Faith & Reason: The Wagging Finger of the Old Man in the Vatican ; When the Pope Talks of Moral Truth the World Might Listen. but His Views on Civil Matters Will Rightly Be Subjected to the Common Sense of Conscience
Vallely, Paul, The Independent (London, England)
THE DUST hasn't settled yet over the reports this week that the Pope has decreed that Roman Catholic lawyers should refuse to handle divorce cases. Indeed there is not even agreement as to what he did say. Many interpret his remarks as interference in the secular judicial process, but others claim he was misreported and was, in fact, doing no more than re-stating traditional Vatican doctrine, and that he effectively blessed the work of lawyers who use the divorce courts to fight for a just division of assets or fair access to children.
Certainly we have heard similar stuff from the Pope before. Every year he delivers an address to the Roman Rota, the body of ecclesiastical lawyers who supervise the system of annulments which constitutes Rome's tacit acknowledgement that marriages do fail even if the Church pronounces them indissoluble. Indeed in recent years those canon lawyers have been given a ticking off by the pontiff for dishing out annulments too easily, infected, he says, by the example of secular society, through which divorce "is spreading like a plague".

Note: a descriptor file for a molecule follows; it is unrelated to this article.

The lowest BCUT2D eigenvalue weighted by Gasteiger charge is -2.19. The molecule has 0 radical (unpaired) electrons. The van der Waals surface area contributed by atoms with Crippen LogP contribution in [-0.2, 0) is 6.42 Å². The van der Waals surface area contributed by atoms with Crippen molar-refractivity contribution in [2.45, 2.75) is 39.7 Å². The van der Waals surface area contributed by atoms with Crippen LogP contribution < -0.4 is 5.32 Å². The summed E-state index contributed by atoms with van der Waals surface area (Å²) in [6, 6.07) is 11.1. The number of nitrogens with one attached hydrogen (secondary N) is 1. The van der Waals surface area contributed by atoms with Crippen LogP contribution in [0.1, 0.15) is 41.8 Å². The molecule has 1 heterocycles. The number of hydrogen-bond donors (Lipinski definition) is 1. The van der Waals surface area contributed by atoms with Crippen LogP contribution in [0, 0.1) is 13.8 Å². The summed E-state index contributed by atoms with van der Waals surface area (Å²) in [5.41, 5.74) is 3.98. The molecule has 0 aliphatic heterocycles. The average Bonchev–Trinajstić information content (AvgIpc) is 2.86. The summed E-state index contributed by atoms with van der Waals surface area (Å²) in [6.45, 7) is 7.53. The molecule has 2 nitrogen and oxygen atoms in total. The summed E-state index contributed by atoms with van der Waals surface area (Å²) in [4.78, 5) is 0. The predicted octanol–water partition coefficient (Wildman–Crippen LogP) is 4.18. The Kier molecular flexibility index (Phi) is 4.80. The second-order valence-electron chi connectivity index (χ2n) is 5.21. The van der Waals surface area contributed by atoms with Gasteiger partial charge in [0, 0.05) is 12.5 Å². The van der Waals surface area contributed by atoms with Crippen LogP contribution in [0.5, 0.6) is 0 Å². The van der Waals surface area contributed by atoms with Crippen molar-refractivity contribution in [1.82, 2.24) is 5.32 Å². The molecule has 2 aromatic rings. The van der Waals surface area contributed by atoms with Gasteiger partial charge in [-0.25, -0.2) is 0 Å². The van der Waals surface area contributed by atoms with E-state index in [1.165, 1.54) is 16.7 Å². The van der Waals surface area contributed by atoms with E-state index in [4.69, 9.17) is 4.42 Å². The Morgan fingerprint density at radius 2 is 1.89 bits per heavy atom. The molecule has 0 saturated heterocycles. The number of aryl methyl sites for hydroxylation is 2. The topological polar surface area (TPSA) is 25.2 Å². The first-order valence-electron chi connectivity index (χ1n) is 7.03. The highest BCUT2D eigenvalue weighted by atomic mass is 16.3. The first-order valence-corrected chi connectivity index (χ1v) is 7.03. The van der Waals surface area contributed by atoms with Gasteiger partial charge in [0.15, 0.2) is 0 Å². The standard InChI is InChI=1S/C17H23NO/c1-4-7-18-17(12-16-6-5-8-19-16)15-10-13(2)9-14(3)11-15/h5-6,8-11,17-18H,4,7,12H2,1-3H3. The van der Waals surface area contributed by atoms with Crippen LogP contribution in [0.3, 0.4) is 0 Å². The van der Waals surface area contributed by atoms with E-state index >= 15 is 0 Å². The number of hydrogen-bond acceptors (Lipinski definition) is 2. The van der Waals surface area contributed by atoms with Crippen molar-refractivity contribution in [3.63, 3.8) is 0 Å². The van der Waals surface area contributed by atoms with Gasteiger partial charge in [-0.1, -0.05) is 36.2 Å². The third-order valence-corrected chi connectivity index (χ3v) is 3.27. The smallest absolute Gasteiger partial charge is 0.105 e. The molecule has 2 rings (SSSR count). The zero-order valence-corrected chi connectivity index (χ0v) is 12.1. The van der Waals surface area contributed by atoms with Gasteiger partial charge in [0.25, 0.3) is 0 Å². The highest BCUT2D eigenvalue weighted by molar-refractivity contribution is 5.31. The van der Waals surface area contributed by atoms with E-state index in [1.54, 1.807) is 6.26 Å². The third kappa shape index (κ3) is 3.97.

Nor is the colourful language new. The Catholic Catechism talks of "contagion", and the Second Vatican Council's magisterial Pastoral Constitution on the Church in the Modern World, Gaudium et Spes, spoke of "the plague of divorce". Where John Paul II did go a step further this week was in suggesting that Catholic lawyers in civil courts have a duty not to "co- operate in divorce" but should instead persuade clients into mediation and conciliation. Solicitors, who can decide whether to take on a case or not, he said, must "always decline to use their profession for a purpose which is contrary to justice, such as is divorce". They may only act for an "innocent party" whose intention was not to break up the marriage but only to use the divorce court to fight for a fair settlement.
This crosses an important line, one which Rome has previously stepped over only in telling Catholic doctors and nurses to refuse to assist at abortions. Since divorce is far more socially acceptable than abortion the move was bound to be more controversial. With such a precedent what may follow? Might the Pope, next time he condemns a military action - as he did in the Gulf War - tell Catholic soldiers to refuse to fight? Might he instruct Catholic judges in the US Supreme Court that they are acting immorally if they sanction the death penalty - which John Paul II has recently pronounced is almost always wrong?
The Pope could have restricted himself to a restatement of the Church's traditional position, whose underlying philosophy was this week succinctly expressed by a writer in The Scotsman thus:
This pope has a vision and it is this: that God is love and that marriage, which is based on a promise rather than a contract, is the most significant sign of His love. …